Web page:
Of course, fish prepared as simply as those described are merely a first step. Henry Beyers of Bellingham, who uses a four-foot-square cement fire pit in his homemade smokehouse, prepares his steelhead as follows: Clean, remove backbone and cut the fish into pieces six inches long. Soak them in heavily salted water for 40 minutes to an hour, drain and wipe them dry. Brush the fish with olive oil mixed with one large clove of garlic, crushed. Then sprinkle the flesh side of the fish generously with brown sugar that has been dried in a slow oven until crumbly. Leave the fish overnight in the refrigerator; build the smokehouse fire and, when the smoke is blue, place the fish on trays and smoke for 12 hours, increasing the heat at the end to 200�.
Oversmoking is a sin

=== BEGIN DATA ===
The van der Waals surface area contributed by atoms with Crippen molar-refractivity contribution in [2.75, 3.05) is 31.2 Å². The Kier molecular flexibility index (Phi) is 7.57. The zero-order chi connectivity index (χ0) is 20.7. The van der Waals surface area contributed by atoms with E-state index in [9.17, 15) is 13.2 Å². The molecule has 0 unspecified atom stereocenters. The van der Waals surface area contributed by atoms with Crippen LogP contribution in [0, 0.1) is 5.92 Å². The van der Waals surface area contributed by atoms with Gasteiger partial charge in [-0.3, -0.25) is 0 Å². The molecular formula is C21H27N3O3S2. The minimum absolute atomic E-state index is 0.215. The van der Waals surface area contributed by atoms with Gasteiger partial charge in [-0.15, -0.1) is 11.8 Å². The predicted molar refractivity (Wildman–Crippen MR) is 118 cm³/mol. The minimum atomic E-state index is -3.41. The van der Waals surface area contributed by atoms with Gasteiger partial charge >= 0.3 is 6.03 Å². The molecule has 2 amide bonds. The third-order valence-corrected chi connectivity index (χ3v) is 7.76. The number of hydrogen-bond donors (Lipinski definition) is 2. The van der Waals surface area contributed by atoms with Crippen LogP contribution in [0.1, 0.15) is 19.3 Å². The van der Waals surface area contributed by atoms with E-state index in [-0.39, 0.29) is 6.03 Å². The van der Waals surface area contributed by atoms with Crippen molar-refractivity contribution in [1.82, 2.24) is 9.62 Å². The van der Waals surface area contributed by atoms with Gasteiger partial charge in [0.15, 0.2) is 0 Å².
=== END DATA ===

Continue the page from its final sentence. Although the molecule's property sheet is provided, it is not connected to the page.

Although only the breast of game birds is smoked by most hunters, Jay Long, the woodland gourmet of Corvallis, Ore., prepares the whole bird in this fashion: pick and dress the birds as if for roasting, then soak for 12 to 24 hours in a solution of 10 ounces of salt, 5 ounces of brown sugar and� ounce black pepper per gallon of water. Rinse and place in fresh water, to which garlic powder and Tabasco may be added, for two to four hours. Place the drained and dried birds on the grate and smoke at 100� for four to six hours. If the birds are not fat, baste with melted butter occasionally. Increase the heat of the smoke to 150� for another two or three hours. They should be served cold and the surplus stored in a refrigerator or freezer. "Once people get the knack," says Sharp, "they go out on their own and do practically anything they want in the way of recipes." The great sin in the woodsman's bible is oversmoking. Contrary to popular notion, the Indians of the Northwest make inedible smoked salmon of the texture and flavor of mukluks. They smoke it much too hard and presoak it in seawater. As the seawater often has a veneer of outboard-motor fuel, today's Indian-smoked salmon tastes of Old Evinrude.